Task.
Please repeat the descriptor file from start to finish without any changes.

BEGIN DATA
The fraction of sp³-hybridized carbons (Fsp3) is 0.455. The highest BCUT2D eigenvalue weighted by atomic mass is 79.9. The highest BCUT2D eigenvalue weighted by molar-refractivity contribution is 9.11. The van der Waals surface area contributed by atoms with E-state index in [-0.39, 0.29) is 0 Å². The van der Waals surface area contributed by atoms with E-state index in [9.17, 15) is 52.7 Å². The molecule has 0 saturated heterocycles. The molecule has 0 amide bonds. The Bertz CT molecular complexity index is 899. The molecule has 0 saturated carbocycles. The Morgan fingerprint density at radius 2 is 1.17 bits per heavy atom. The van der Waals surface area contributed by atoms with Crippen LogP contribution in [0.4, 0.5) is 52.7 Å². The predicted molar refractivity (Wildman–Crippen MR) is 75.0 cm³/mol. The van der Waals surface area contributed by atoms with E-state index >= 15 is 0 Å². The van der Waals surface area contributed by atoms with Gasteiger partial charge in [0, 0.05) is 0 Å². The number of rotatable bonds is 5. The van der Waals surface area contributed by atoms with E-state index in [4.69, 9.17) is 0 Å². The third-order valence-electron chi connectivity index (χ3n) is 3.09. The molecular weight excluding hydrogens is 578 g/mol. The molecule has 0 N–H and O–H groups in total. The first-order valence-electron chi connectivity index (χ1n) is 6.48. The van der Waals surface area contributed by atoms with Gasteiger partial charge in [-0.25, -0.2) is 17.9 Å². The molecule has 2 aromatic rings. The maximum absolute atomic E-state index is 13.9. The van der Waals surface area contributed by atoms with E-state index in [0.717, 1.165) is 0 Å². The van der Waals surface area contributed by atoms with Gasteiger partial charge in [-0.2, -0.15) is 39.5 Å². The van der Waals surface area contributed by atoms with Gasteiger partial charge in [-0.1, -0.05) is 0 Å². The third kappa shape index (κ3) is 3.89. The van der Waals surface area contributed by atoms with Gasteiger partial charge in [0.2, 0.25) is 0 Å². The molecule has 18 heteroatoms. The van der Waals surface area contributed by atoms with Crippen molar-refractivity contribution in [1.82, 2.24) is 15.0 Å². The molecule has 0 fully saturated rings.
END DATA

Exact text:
The fraction of sp³-hybridized carbons (Fsp3) is 0.455. The highest BCUT2D eigenvalue weighted by atomic mass is 79.9. The highest BCUT2D eigenvalue weighted by molar-refractivity contribution is 9.11. The van der Waals surface area contributed by atoms with E-state index in [-0.39, 0.29) is 0 Å². The van der Waals surface area contributed by atoms with E-state index in [9.17, 15) is 52.7 Å². The molecule has 0 saturated heterocycles. The molecule has 0 amide bonds. The Bertz CT molecular complexity index is 899. The molecule has 0 saturated carbocycles. The Morgan fingerprint density at radius 2 is 1.17 bits per heavy atom. The van der Waals surface area contributed by atoms with Crippen LogP contribution in [0.4, 0.5) is 52.7 Å². The predicted molar refractivity (Wildman–Crippen MR) is 75.0 cm³/mol. The van der Waals surface area contributed by atoms with E-state index >= 15 is 0 Å². The van der Waals surface area contributed by atoms with Gasteiger partial charge in [0, 0.05) is 0 Å². The number of rotatable bonds is 5. The van der Waals surface area contributed by atoms with E-state index in [4.69, 9.17) is 0 Å². The third-order valence-electron chi connectivity index (χ3n) is 3.09. The molecular weight excluding hydrogens is 578 g/mol. The molecule has 0 N–H and O–H groups in total. The first-order valence-electron chi connectivity index (χ1n) is 6.48. The van der Waals surface area contributed by atoms with Gasteiger partial charge in [-0.25, -0.2) is 17.9 Å². The molecule has 2 aromatic rings. The maximum absolute atomic E-state index is 13.9. The van der Waals surface area contributed by atoms with E-state index in [0.717, 1.165) is 0 Å². The van der Waals surface area contributed by atoms with Gasteiger partial charge in [-0.2, -0.15) is 39.5 Å². The van der Waals surface area contributed by atoms with Gasteiger partial charge in [-0.1, -0.05) is 0 Å². The third kappa shape index (κ3) is 3.89. The van der Waals surface area contributed by atoms with Gasteiger partial charge in [0.2, 0.25) is 0 Å². The molecule has 18 heteroatoms. The van der Waals surface area contributed by atoms with Crippen molar-refractivity contribution in [1.82, 2.24) is 15.0 Å². The molecule has 0 fully saturated rings.